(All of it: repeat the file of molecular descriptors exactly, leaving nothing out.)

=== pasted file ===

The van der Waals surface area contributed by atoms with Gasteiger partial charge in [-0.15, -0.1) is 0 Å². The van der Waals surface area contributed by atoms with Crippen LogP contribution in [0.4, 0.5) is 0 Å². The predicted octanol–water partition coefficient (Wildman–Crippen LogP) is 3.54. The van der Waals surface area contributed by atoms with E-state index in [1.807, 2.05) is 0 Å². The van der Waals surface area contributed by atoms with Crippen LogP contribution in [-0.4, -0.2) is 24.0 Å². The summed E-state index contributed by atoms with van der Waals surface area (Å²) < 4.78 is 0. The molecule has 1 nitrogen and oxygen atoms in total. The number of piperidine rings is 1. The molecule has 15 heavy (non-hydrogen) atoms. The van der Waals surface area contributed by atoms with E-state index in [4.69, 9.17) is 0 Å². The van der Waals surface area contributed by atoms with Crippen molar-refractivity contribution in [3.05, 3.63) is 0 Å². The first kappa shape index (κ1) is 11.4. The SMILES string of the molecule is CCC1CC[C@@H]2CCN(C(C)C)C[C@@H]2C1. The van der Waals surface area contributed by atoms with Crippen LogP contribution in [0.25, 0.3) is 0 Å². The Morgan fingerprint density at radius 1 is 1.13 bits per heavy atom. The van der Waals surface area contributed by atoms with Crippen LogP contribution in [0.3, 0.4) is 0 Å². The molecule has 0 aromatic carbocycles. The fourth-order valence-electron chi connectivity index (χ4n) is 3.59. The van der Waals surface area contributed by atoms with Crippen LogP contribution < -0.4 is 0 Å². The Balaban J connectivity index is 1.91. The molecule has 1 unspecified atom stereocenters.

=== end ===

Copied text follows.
The van der Waals surface area contributed by atoms with Gasteiger partial charge in [-0.15, -0.1) is 0 Å². The van der Waals surface area contributed by atoms with Crippen LogP contribution in [0.4, 0.5) is 0 Å². The predicted octanol–water partition coefficient (Wildman–Crippen LogP) is 3.54. The van der Waals surface area contributed by atoms with E-state index in [1.807, 2.05) is 0 Å². The van der Waals surface area contributed by atoms with Crippen LogP contribution in [-0.4, -0.2) is 24.0 Å². The summed E-state index contributed by atoms with van der Waals surface area (Å²) < 4.78 is 0. The molecule has 1 nitrogen and oxygen atoms in total. The number of piperidine rings is 1. The molecule has 15 heavy (non-hydrogen) atoms. The van der Waals surface area contributed by atoms with E-state index in [4.69, 9.17) is 0 Å². The van der Waals surface area contributed by atoms with Crippen molar-refractivity contribution in [3.05, 3.63) is 0 Å². The first kappa shape index (κ1) is 11.4. The SMILES string of the molecule is CCC1CC[C@@H]2CCN(C(C)C)C[C@@H]2C1. The van der Waals surface area contributed by atoms with Crippen LogP contribution in [0.25, 0.3) is 0 Å². The Morgan fingerprint density at radius 1 is 1.13 bits per heavy atom. The van der Waals surface area contributed by atoms with Crippen LogP contribution in [0.3, 0.4) is 0 Å². The molecule has 0 aromatic carbocycles. The fourth-order valence-electron chi connectivity index (χ4n) is 3.59. The van der Waals surface area contributed by atoms with Crippen LogP contribution < -0.4 is 0 Å². The Balaban J connectivity index is 1.91. The molecule has 1 unspecified atom stereocenters.